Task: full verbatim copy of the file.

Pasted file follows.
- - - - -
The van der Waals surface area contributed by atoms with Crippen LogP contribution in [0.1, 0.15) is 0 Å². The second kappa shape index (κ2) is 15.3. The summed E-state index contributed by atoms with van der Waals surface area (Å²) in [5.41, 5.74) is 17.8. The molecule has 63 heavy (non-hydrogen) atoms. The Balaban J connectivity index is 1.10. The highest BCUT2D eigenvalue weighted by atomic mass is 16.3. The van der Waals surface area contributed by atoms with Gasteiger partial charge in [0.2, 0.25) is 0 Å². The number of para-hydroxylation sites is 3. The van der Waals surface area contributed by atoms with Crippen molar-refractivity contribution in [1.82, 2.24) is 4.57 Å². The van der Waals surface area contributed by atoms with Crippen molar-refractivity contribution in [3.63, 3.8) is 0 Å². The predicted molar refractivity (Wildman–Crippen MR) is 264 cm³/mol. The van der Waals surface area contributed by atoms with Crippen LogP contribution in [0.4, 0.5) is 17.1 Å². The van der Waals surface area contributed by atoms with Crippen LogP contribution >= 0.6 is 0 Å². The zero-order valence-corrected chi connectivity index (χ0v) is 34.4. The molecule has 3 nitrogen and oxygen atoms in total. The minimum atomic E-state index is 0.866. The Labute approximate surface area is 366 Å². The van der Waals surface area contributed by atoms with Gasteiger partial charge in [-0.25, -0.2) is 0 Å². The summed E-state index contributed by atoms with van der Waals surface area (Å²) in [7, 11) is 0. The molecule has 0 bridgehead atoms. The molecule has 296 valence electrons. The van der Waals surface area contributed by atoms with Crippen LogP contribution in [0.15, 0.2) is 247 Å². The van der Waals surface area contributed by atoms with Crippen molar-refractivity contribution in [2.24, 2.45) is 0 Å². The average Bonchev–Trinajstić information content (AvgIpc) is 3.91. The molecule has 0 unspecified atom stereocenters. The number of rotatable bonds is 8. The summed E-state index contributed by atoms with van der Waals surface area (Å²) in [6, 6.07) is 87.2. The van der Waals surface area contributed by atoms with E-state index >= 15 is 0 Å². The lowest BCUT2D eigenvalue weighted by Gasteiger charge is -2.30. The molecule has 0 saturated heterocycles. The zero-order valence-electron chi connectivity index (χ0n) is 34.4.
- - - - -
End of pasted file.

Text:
The van der Waals surface area contributed by atoms with Crippen LogP contribution in [0.1, 0.15) is 0 Å². The second kappa shape index (κ2) is 15.3. The summed E-state index contributed by atoms with van der Waals surface area (Å²) in [5.41, 5.74) is 17.8. The molecule has 63 heavy (non-hydrogen) atoms. The Balaban J connectivity index is 1.10. The highest BCUT2D eigenvalue weighted by atomic mass is 16.3. The van der Waals surface area contributed by atoms with Gasteiger partial charge in [0.2, 0.25) is 0 Å². The number of para-hydroxylation sites is 3. The van der Waals surface area contributed by atoms with Crippen molar-refractivity contribution in [1.82, 2.24) is 4.57 Å². The van der Waals surface area contributed by atoms with Crippen molar-refractivity contribution in [3.63, 3.8) is 0 Å². The predicted molar refractivity (Wildman–Crippen MR) is 264 cm³/mol. The van der Waals surface area contributed by atoms with Crippen LogP contribution in [0.4, 0.5) is 17.1 Å². The van der Waals surface area contributed by atoms with Crippen LogP contribution >= 0.6 is 0 Å². The zero-order valence-corrected chi connectivity index (χ0v) is 34.4. The molecule has 3 nitrogen and oxygen atoms in total. The minimum atomic E-state index is 0.866. The Labute approximate surface area is 366 Å². The van der Waals surface area contributed by atoms with Gasteiger partial charge in [-0.25, -0.2) is 0 Å². The summed E-state index contributed by atoms with van der Waals surface area (Å²) in [7, 11) is 0. The molecule has 0 bridgehead atoms. The molecule has 296 valence electrons. The van der Waals surface area contributed by atoms with Crippen LogP contribution in [0.15, 0.2) is 247 Å². The van der Waals surface area contributed by atoms with Crippen molar-refractivity contribution in [2.24, 2.45) is 0 Å². The average Bonchev–Trinajstić information content (AvgIpc) is 3.91. The molecule has 0 unspecified atom stereocenters. The number of rotatable bonds is 8. The summed E-state index contributed by atoms with van der Waals surface area (Å²) in [6, 6.07) is 87.2. The van der Waals surface area contributed by atoms with E-state index >= 15 is 0 Å². The lowest BCUT2D eigenvalue weighted by Gasteiger charge is -2.30. The molecule has 0 saturated heterocycles. The zero-order valence-electron chi connectivity index (χ0n) is 34.4.